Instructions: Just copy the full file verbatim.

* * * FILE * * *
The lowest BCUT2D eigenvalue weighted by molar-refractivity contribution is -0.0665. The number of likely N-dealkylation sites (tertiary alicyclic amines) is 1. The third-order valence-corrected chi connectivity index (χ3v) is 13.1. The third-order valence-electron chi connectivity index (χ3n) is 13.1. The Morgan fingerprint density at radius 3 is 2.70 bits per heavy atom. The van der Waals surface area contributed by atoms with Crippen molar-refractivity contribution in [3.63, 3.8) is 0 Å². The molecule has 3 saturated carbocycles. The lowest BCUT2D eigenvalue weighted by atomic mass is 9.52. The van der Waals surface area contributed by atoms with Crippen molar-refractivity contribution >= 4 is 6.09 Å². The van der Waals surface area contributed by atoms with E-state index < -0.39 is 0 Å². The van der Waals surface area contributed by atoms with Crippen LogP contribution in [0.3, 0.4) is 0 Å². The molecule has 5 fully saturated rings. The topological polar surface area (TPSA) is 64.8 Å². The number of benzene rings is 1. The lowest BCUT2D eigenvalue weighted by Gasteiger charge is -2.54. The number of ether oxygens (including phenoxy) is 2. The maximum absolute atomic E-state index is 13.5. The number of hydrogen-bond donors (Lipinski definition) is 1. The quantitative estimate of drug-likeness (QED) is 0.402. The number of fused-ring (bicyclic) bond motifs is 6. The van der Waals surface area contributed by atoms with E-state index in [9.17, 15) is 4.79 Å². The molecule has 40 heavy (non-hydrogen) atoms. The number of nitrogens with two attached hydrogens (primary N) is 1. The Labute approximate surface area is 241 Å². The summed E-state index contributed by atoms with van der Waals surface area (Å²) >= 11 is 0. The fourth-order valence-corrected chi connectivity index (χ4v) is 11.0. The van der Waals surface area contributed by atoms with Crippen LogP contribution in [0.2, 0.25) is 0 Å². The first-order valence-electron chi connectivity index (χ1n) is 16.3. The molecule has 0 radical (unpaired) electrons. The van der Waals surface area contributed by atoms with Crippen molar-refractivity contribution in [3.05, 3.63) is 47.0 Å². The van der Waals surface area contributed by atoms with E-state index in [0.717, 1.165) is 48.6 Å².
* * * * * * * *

The lowest BCUT2D eigenvalue weighted by molar-refractivity contribution is -0.0665. The number of likely N-dealkylation sites (tertiary alicyclic amines) is 1. The third-order valence-corrected chi connectivity index (χ3v) is 13.1. The third-order valence-electron chi connectivity index (χ3n) is 13.1. The Morgan fingerprint density at radius 3 is 2.70 bits per heavy atom. The van der Waals surface area contributed by atoms with Crippen molar-refractivity contribution in [3.63, 3.8) is 0 Å². The molecule has 3 saturated carbocycles. The lowest BCUT2D eigenvalue weighted by atomic mass is 9.52. The van der Waals surface area contributed by atoms with Crippen molar-refractivity contribution >= 4 is 6.09 Å². The van der Waals surface area contributed by atoms with E-state index < -0.39 is 0 Å². The van der Waals surface area contributed by atoms with Crippen LogP contribution in [0.3, 0.4) is 0 Å². The molecule has 5 fully saturated rings. The topological polar surface area (TPSA) is 64.8 Å². The number of benzene rings is 1. The lowest BCUT2D eigenvalue weighted by Gasteiger charge is -2.54. The number of ether oxygens (including phenoxy) is 2. The maximum absolute atomic E-state index is 13.5. The number of hydrogen-bond donors (Lipinski definition) is 1. The quantitative estimate of drug-likeness (QED) is 0.402. The number of fused-ring (bicyclic) bond motifs is 6. The van der Waals surface area contributed by atoms with E-state index in [9.17, 15) is 4.79 Å². The molecule has 40 heavy (non-hydrogen) atoms. The number of nitrogens with two attached hydrogens (primary N) is 1. The Labute approximate surface area is 241 Å². The summed E-state index contributed by atoms with van der Waals surface area (Å²) >= 11 is 0. The fourth-order valence-corrected chi connectivity index (χ4v) is 11.0. The van der Waals surface area contributed by atoms with Crippen LogP contribution in [0.2, 0.25) is 0 Å². The first-order valence-electron chi connectivity index (χ1n) is 16.3. The molecule has 0 radical (unpaired) electrons. The van der Waals surface area contributed by atoms with Crippen molar-refractivity contribution in [3.05, 3.63) is 47.0 Å². The van der Waals surface area contributed by atoms with E-state index in [0.717, 1.165) is 48.6 Å².